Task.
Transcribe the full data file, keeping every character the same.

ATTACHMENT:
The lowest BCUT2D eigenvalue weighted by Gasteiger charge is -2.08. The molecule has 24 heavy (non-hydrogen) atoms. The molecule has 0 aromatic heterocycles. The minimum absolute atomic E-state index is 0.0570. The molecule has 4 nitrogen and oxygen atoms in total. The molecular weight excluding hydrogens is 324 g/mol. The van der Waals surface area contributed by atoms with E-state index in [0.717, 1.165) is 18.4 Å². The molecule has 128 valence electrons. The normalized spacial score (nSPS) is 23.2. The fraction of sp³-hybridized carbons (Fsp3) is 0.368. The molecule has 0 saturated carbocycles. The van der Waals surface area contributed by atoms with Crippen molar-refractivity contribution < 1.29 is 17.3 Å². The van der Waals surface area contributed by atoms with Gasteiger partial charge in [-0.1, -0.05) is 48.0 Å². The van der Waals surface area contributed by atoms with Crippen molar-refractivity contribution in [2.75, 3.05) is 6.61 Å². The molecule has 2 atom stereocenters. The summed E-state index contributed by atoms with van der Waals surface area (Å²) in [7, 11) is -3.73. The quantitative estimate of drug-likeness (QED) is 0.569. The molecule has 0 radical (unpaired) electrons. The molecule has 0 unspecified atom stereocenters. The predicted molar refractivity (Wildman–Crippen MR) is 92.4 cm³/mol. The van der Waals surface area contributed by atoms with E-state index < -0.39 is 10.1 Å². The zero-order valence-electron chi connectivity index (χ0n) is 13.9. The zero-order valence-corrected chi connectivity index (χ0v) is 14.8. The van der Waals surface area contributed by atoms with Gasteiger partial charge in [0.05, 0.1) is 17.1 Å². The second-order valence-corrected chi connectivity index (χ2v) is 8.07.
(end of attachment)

The lowest BCUT2D eigenvalue weighted by Gasteiger charge is -2.08. The molecule has 24 heavy (non-hydrogen) atoms. The molecule has 0 aromatic heterocycles. The minimum absolute atomic E-state index is 0.0570. The molecule has 4 nitrogen and oxygen atoms in total. The molecular weight excluding hydrogens is 324 g/mol. The van der Waals surface area contributed by atoms with E-state index in [0.717, 1.165) is 18.4 Å². The molecule has 128 valence electrons. The normalized spacial score (nSPS) is 23.2. The fraction of sp³-hybridized carbons (Fsp3) is 0.368. The molecule has 0 saturated carbocycles. The van der Waals surface area contributed by atoms with Crippen molar-refractivity contribution < 1.29 is 17.3 Å². The van der Waals surface area contributed by atoms with Gasteiger partial charge in [-0.1, -0.05) is 48.0 Å². The van der Waals surface area contributed by atoms with Crippen molar-refractivity contribution in [2.75, 3.05) is 6.61 Å². The molecule has 2 atom stereocenters. The summed E-state index contributed by atoms with van der Waals surface area (Å²) in [7, 11) is -3.73. The quantitative estimate of drug-likeness (QED) is 0.569. The molecule has 0 radical (unpaired) electrons. The molecule has 0 unspecified atom stereocenters. The predicted molar refractivity (Wildman–Crippen MR) is 92.4 cm³/mol. The van der Waals surface area contributed by atoms with E-state index < -0.39 is 10.1 Å². The zero-order valence-electron chi connectivity index (χ0n) is 13.9. The zero-order valence-corrected chi connectivity index (χ0v) is 14.8. The van der Waals surface area contributed by atoms with Gasteiger partial charge in [0.05, 0.1) is 17.1 Å². The second-order valence-corrected chi connectivity index (χ2v) is 8.07.